Google privacy policy changes and how to protect your online privacy

Google’s new privacy changes take effect March 1 and if you haven’t read them yet you should.  You can find them online here.  Here is a little summary of what these policy changes mean for Google services users.

Google states:

  • If you’re signed in, we may combine information you’ve provided from one service with information from other services.  (Sort of like how Facebook is now working with services like Yahoo to automatically post content to your timeline sharing what you have read).
  • We can make search better – but that means storing your private information and pulling from it for everything from calendars to search topics (have you noticed the Google auto find feature where you start to type a word or phrase and it finishes it for you for example)
  • We don’t sell your personal information, nor do we share it externally without your permission except in very limited circumstances like a valid court order.

Here is their simple explanation video . . .

I highly recommend reading their privacy policy in full which explains exactly what happens with communications, services, searches, user information and cookies.

If this concerns you there are some steps that you can take to protect your online privacy.  The EFF (Electronic Frontier Foundation) offers these six steps for protecting your online privacy, and they are very good pieces of advice.  They also demonstrate how to take these steps.  These steps include:

  • Don’t include personal information in your search terms.  Have you “Googled” yourself?  That’s one way to create a “roadmap” right back to you.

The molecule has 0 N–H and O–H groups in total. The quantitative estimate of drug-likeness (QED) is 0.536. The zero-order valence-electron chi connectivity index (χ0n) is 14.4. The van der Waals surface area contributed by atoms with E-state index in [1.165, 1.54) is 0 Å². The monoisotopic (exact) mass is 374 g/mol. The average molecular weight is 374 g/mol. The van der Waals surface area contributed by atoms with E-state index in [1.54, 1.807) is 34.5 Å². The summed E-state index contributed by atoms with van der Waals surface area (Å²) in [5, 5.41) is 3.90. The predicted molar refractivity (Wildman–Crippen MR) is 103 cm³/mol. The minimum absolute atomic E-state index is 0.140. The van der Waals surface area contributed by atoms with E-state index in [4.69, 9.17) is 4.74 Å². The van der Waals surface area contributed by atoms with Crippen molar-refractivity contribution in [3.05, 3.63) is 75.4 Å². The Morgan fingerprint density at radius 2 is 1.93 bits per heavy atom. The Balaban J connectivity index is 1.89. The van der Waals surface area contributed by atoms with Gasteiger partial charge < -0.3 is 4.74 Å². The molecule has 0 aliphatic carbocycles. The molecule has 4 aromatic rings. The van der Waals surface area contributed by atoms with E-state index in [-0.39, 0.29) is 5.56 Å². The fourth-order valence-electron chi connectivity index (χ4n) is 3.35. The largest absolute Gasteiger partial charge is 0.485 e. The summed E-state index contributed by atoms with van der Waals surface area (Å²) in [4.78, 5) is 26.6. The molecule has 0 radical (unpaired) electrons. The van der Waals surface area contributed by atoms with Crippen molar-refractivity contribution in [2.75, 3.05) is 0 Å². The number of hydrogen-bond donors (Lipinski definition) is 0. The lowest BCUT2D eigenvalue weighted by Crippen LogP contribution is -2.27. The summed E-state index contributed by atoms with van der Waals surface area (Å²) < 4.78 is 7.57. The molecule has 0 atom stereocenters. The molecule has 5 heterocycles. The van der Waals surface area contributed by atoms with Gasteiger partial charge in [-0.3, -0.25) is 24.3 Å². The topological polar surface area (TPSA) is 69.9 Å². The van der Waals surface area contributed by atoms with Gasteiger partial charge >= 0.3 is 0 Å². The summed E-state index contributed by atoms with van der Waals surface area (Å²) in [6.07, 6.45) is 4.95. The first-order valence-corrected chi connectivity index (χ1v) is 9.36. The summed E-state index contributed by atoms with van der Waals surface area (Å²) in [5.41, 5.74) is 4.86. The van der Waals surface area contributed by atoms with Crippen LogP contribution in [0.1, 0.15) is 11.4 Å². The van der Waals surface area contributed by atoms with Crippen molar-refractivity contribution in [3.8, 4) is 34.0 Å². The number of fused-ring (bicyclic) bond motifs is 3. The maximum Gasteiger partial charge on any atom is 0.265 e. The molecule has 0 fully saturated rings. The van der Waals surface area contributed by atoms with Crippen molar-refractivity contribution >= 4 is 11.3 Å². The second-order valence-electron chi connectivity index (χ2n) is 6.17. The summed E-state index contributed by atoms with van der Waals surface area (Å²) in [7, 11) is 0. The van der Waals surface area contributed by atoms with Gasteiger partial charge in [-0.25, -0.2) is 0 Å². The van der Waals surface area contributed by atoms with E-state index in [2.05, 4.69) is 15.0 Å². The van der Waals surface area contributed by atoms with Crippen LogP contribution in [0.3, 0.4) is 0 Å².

• Don’t use your ISP’s search engine.
  • Avoid logging in and using your search engine (whether it is Yahoo, Bing or Google)
  • Block cookies (and they will tell you how)
  • Vary your IP address (which is a lot simpler than it sounds)
  • And using anonymizing software.
What steps can you take right now to protect your online privacy as the new privacy policies take affect?
1)  Don’t log in to use the tools from Google.  You can always log in later to get to the other tools you want like docs, mail, calendar and blogger.
2) Next you can . . .
Sign into your Google account. Google.com
Select “remove all web history”
At the prompt select “OK”
This pauses your Google Web History. However, it does not stop Google from collecting your web history information  and using it for internal purposes or providing it to law enforcement officials.

Why is this important?
Your online privacy is important.  The majority of identity theft personas are created using bits and pieces of a real person’s information.  Also, your online actions should be, your actions, not the ads or actions that some one else wants to steer you towards.
Last but not least,  consider this . . . I write articles. Sometimes that means doing research on some pretty questionable topics like “Spice” or Bottle Bombs.”  These are not so I can indulge in these activities, but  to share with other parents this information.  How does the search engine know this?  How do law enforcement know this?
Why not take a few minutes to take those steps that can protect your online privacy as much as you can?  What have you got to lose?

Staying Safe while Sharing Content Online

AARP and Google have joined together to provide help, hints and tips for staying safer online. In this video, “Sharing Content Online Safely, AARP and Google expert Maile Ohye discusses the most important tool to keep you safe when sharing pictures, images, and videos online

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Password Safety Hints: From Google and AARP

During this time of the year people are busy shopping and banking on line. How can you protect your passwords and user names effectively while making the most of online shopping, travel and even news services? Find out what tips AARP and Google Privacy have teamed up to offer.

Continue reading Password Safety Hints: From Google and AARP

What’s Posted about You Online and Do You Really Want it There?

Have you ever Googled or used other search engines to find out what is posted on-line about you? What if you don’t like what you find? What do you do?

Continue reading What’s Posted about You Online and Do You Really Want it There?